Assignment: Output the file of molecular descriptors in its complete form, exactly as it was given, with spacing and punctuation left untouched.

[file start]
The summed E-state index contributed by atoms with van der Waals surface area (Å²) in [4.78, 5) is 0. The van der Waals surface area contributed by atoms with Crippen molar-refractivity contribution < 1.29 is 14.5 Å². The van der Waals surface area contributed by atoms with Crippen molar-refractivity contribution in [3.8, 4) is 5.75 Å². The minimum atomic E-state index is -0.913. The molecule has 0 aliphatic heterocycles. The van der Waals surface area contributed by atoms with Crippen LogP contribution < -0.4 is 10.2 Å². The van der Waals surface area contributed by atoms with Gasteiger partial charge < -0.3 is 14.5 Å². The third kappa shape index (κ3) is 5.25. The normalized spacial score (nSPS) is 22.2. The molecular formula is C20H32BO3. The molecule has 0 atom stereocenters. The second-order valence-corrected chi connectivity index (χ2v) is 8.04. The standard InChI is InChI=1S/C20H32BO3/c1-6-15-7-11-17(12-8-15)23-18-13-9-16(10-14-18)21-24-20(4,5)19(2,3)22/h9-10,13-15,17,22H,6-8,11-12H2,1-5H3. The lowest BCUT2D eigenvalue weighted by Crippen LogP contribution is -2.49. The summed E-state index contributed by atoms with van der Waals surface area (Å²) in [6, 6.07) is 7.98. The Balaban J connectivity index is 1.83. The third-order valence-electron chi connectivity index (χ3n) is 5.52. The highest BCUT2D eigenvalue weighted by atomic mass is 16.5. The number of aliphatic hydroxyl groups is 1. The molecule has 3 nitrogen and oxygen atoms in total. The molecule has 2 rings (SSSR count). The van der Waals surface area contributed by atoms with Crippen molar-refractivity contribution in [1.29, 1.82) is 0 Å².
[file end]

The summed E-state index contributed by atoms with van der Waals surface area (Å²) in [4.78, 5) is 0. The van der Waals surface area contributed by atoms with Crippen molar-refractivity contribution < 1.29 is 14.5 Å². The van der Waals surface area contributed by atoms with Crippen molar-refractivity contribution in [3.8, 4) is 5.75 Å². The minimum atomic E-state index is -0.913. The molecule has 0 aliphatic heterocycles. The van der Waals surface area contributed by atoms with Crippen LogP contribution < -0.4 is 10.2 Å². The van der Waals surface area contributed by atoms with Gasteiger partial charge < -0.3 is 14.5 Å². The third kappa shape index (κ3) is 5.25. The normalized spacial score (nSPS) is 22.2. The molecular formula is C20H32BO3. The molecule has 0 atom stereocenters. The second-order valence-corrected chi connectivity index (χ2v) is 8.04. The standard InChI is InChI=1S/C20H32BO3/c1-6-15-7-11-17(12-8-15)23-18-13-9-16(10-14-18)21-24-20(4,5)19(2,3)22/h9-10,13-15,17,22H,6-8,11-12H2,1-5H3. The lowest BCUT2D eigenvalue weighted by Crippen LogP contribution is -2.49. The summed E-state index contributed by atoms with van der Waals surface area (Å²) in [6, 6.07) is 7.98. The Balaban J connectivity index is 1.83. The third-order valence-electron chi connectivity index (χ3n) is 5.52. The highest BCUT2D eigenvalue weighted by atomic mass is 16.5. The number of aliphatic hydroxyl groups is 1. The molecule has 3 nitrogen and oxygen atoms in total. The molecule has 2 rings (SSSR count). The van der Waals surface area contributed by atoms with Crippen molar-refractivity contribution in [1.29, 1.82) is 0 Å².